CONVERTIBLE LOAN NOTES – AN ALTERNATIVE FORM OF FINANCING IN THE CURRENT CLIMATE

 

 

In this thinkpiece, the Goodwin team explore the opportunities for using Convertible Loan Notes as a way to secure funding in these difficult times. If you would like further information on this article or support on the subject of Convertible Loan Notes, please contact Lucy Marshall at Goodwin: LMarshall@goodwinlaw.com    

 

 

 

EXTENDING YOUR CASH RUNWAY IN A DISTRESSED ECONOMY: CONVERTIBLE LOAN NOTES IN THE UK

 

We live in unprecedented times with global lockdowns and the world economy coming to a standstill in a number of sectors and government interventions to protect income, jobs and businesses.

A number of start-ups and high growth venture backed businesses in the UK are feeling the impact of the pandemic with a drop in business activity and supply chain disruptions.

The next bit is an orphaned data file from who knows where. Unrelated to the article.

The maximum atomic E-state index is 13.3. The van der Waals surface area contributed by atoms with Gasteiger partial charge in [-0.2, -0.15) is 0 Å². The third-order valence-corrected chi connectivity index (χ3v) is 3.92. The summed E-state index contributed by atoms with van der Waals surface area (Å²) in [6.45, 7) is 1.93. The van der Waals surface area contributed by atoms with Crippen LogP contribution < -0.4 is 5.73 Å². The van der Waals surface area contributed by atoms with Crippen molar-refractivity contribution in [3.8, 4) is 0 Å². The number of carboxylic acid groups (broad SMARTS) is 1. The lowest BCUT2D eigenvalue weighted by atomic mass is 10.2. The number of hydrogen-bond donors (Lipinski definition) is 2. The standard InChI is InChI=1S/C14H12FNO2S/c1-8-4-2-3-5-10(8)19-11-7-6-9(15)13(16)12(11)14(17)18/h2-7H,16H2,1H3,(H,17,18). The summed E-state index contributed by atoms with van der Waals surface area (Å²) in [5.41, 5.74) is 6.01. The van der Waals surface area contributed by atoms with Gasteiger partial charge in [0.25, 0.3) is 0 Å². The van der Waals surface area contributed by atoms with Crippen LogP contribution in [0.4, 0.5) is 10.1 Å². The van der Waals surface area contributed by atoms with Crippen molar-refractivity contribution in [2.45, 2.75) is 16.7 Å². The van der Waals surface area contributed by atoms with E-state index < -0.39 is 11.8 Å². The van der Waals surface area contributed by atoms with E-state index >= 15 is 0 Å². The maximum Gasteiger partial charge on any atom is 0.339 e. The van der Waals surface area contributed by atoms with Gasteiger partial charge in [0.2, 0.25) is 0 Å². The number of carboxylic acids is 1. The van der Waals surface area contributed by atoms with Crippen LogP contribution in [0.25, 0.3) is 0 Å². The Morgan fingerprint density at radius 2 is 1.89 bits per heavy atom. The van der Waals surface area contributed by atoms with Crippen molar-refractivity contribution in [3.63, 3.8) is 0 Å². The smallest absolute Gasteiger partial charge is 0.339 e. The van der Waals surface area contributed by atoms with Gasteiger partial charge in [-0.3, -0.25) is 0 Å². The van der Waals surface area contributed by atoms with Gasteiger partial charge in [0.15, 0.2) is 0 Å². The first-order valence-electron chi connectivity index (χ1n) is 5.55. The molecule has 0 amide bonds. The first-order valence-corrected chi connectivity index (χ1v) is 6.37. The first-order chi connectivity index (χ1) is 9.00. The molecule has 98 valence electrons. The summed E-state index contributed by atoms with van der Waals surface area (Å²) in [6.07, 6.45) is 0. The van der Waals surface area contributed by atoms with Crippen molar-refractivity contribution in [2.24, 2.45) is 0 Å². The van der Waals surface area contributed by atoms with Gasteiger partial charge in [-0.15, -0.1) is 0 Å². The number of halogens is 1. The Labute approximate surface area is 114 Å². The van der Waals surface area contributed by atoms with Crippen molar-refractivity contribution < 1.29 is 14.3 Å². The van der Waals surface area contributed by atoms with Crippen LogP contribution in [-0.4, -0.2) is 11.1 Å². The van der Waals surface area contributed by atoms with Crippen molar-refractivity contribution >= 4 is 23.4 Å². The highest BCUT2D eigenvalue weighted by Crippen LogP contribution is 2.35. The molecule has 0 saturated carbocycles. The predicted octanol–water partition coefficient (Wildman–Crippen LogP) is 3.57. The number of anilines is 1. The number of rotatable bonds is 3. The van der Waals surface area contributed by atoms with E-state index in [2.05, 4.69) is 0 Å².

In light of the pandemic, venture capital investors are advising their portfolio companies to be prepared for tougher times ahead and to manage their cash runway.

One way to extend your cash runway is by issuing convertible loan notes – On this page, we look at typical terms for a convertible loan note and how these may change given the market uncertainty being created by the COVID-19 pandemic.

 

 

What is a Convertible Loan Note

A convertible loan note (CLN) is a debt instrument – it is a loan that is never meant to be paid back but instead convert into shares in the capital of the company.

 

 

Benefits of Using a CLN

CLNs are commonly used to provide bridge financing to extend a company’s runway until its next priced equity financing.

One of the key benefits of using a CLN is it potentially allows the discussion on valuation to be deferred until the next equity financing round as it will usually convert into shares issued in the next round at a discount to the next round price.

CLNs are also quicker to implement than an equity financing – typically there is less documentation to negotiate but crucially it also allows companies to bring in one investor at a time as there is no need to have a single coordinated closing.

If, however, you have investors seeking to benefit from Seed Enterprise Investment Scheme (SEIS) or Enterprise Investment Scheme (EIS) reliefs then a CLN will not be appropriate and you would most likely need to look to an equity financing round instead.